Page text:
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Elevated substitution rate estimates from ancient DNA: model violation and bias of Bayesian methods

by M Navascués & BC Emerson

Molecular Ecology (2009) 18(21):4390–4397


The increasing ability to extract and sequence DNA from noncontemporaneous tissue offers biologists the opportunity to analyse ancient DNA (aDNA) together with modern DNA (mDNA) to address the taxonomy of extinct species, evolutionary origins, historical phylogeography and biogeography. Perhaps more exciting are recent developments in coalescence-based Bayesian inference that offer the potential to use temporal information from aDNA and mDNA for the estimation of substitution rates and divergence dates as an alternative to fossil and geological calibration. This comes at a time of growing interest in the possibility of time dependency for molecular rate estimates. In this study, we provide a critical assessment of Bayesian Markov chain Monte Carlo (MCMC) analysis for the estimation of substitution rate using simulated samples of aDNA and mDNA. We conclude that the current models and priors employed in Bayesian MCMC analysis of heterochronous mtDNA are susceptible to an upward bias in the estimation of substitution rates because of model misspecification when the data come from populations with less than simple demographic histories, including sudden short-lived population bottlenecks or pronounced population structure. However, when model misspecification is only mild, then the 95% highest posterior density intervals provide adequate frequentist coverage of the true rates.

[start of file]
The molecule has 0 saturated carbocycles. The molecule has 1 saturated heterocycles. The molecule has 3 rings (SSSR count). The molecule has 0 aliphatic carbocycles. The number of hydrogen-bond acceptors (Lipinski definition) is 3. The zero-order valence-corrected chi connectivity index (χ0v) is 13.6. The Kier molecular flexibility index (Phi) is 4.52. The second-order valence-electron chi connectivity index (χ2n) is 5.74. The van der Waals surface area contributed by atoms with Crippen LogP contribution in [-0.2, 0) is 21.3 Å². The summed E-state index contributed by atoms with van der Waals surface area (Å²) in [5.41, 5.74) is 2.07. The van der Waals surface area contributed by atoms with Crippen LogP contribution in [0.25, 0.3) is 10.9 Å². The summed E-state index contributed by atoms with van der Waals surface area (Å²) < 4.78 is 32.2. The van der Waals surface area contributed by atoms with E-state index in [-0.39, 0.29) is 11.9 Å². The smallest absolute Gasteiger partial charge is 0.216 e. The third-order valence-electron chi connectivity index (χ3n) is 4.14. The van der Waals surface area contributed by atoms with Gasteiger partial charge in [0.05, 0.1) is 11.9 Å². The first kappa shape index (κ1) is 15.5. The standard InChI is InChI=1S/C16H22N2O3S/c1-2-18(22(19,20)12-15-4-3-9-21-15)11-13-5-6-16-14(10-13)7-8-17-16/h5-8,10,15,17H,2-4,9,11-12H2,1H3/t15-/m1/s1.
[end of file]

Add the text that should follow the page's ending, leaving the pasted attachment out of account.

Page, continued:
ancient DNA, Bayesian, coalescent simulation, demography, heterochronous sequences, mutation rate

Commentary on this work

  • Ramakrishnan, U. & Hadly E.A. (2009) Do complex population histories drive higher estimates of substitution rate in phylogenetic reconstructions? Molecular Ecology 18(21):4341–4343 doi:10.1111/j.1365-294X.2009.04334.x

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